Carbon Monoxide Alarms
Dangers of Carbon MonoxideCarbon Monoxide (CO) is an odorless, colorless, tasteless, and non-irritating gas that is a natural by-product of combustion when fuel-burning appliances are operating. It is a silent killer.
These appliances can include gas furnaces, gas water heaters, fireplaces, wood-burning stoves, gas ranges or ovens, gas dryers, kerosene heaters, charcoal / gas grills, lawnmowers, snow blowers, and chain saws. A crack in the flue system, blocked chimney, appliance malfunction, or a car left running in an attached garage are some of the ways CO can leak indoors, making residents sick.
ExposureExposure to lower levels of CO over several hours can be just as dangerous as exposure to higher levels for a few minutes. Symptoms of carbon monoxide poisoning can mimic the flu and include headache, fatigue, sleepiness, nausea, trouble breathing, diarrhea, and dizziness.
Those most at risk are children, the elderly, pregnant women, and people with lung or heart disease. Early detection of carbon monoxide is possible with a UL listed carbon monoxide alarm placed on every level of the home.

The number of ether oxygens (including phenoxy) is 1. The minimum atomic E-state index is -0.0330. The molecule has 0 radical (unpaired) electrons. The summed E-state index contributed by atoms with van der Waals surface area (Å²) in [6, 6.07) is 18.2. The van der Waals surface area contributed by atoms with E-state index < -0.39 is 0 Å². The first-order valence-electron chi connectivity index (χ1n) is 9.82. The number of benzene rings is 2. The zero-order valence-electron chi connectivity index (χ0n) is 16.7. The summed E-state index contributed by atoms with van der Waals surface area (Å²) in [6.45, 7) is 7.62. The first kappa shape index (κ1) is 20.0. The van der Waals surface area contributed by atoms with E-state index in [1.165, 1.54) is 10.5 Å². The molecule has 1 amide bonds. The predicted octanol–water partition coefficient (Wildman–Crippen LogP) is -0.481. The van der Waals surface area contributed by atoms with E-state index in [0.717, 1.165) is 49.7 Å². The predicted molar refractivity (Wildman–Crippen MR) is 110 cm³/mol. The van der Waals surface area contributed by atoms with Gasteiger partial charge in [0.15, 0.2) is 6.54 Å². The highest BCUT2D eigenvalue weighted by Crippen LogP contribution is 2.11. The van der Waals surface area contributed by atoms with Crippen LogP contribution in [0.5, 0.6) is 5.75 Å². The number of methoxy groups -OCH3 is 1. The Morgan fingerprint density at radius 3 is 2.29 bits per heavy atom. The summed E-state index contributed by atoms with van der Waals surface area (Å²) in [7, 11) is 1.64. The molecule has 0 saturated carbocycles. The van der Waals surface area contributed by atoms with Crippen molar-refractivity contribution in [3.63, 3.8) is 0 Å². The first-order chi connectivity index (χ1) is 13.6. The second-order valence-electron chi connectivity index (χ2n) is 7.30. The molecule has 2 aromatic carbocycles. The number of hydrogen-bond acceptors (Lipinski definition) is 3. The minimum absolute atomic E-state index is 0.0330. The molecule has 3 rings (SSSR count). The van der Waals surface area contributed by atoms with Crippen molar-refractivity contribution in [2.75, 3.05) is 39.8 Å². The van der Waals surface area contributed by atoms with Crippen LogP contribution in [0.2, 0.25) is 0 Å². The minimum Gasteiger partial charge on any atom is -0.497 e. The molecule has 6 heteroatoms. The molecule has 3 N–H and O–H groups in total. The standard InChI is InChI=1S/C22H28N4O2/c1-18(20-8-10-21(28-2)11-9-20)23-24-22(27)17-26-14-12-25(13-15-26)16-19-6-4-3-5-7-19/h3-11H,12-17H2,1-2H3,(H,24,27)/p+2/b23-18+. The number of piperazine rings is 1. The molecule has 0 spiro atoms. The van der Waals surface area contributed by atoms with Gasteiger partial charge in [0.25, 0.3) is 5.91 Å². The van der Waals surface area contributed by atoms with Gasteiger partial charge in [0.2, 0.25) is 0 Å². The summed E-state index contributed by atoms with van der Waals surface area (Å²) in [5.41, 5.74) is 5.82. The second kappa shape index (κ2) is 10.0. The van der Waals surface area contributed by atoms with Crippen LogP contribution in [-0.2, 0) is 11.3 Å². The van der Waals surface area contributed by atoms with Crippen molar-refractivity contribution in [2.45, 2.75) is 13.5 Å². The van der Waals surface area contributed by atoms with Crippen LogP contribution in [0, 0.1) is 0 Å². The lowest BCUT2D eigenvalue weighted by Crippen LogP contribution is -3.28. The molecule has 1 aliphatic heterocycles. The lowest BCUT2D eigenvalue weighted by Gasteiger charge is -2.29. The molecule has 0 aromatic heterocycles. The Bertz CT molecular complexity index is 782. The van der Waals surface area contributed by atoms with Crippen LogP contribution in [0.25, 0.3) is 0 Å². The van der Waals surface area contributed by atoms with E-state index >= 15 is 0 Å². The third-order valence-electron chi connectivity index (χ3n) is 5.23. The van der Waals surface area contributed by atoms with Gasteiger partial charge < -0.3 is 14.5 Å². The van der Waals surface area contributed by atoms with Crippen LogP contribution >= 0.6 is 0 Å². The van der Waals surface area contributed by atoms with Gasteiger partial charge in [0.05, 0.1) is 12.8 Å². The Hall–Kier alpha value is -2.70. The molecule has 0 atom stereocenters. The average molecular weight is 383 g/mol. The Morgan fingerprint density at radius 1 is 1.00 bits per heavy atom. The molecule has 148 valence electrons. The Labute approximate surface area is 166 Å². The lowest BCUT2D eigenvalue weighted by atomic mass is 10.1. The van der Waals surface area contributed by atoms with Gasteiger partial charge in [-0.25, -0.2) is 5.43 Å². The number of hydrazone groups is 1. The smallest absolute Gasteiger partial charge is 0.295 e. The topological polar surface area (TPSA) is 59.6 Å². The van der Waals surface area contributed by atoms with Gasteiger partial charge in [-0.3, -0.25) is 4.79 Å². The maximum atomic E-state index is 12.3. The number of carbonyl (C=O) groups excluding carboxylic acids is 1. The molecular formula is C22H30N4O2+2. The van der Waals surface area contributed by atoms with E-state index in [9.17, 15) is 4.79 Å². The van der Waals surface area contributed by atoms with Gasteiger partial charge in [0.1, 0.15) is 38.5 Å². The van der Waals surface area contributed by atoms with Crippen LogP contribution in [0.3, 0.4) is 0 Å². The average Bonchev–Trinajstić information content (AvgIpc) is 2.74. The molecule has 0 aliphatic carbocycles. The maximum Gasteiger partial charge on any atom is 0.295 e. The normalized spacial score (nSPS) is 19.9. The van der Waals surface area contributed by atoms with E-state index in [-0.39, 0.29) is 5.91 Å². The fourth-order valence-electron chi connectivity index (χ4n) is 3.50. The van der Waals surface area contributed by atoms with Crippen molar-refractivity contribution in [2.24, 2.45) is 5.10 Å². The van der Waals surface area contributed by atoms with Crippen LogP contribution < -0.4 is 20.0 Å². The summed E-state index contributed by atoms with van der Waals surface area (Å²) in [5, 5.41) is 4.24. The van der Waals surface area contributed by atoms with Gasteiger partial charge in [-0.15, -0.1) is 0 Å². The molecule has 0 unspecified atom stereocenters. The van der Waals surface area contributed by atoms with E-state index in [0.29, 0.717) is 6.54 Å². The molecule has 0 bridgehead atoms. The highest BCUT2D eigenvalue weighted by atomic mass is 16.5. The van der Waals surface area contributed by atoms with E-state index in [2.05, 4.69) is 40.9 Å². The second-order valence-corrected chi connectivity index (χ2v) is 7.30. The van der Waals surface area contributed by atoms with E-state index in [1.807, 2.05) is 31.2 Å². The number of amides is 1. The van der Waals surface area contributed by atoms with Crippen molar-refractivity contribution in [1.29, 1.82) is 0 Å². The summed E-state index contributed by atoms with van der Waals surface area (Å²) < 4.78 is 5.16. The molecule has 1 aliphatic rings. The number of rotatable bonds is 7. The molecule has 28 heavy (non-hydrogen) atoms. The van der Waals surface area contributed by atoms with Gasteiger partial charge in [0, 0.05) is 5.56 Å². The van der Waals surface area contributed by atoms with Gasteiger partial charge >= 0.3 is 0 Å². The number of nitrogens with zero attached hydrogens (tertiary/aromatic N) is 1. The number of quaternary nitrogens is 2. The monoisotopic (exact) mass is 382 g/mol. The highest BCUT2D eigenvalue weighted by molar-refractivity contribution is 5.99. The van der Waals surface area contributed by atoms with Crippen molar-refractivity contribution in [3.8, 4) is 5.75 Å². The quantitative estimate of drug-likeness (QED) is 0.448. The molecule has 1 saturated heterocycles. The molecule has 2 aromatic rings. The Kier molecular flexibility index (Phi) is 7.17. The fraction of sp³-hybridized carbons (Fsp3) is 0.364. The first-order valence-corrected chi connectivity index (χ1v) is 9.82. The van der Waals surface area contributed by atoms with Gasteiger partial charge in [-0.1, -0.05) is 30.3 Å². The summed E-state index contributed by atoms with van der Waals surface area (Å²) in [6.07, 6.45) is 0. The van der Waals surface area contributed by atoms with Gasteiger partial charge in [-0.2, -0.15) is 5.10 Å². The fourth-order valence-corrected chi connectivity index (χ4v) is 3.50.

Alarm SoundsWhen a Carbon Monoxide alarm is continuously sounding an audible alert, IMMEDIATELY call 911, leave the house, and wait outside for the fire department to arrive. It is also important to let the 911 dispatchers know if anyone is feeling ill.
Sometimes a Carbon Monoxide alarm will beep or chirp intermittently, such as long pauses between beeps. This could mean a weak battery or faulty detector. Many of the manufacturers have a description on the CO alarm, generally on the back, that describes what the beeps mean. In these situations you could change the battery or replace the unit and see if that fixes the problem. However, if in doubt, call the fire department!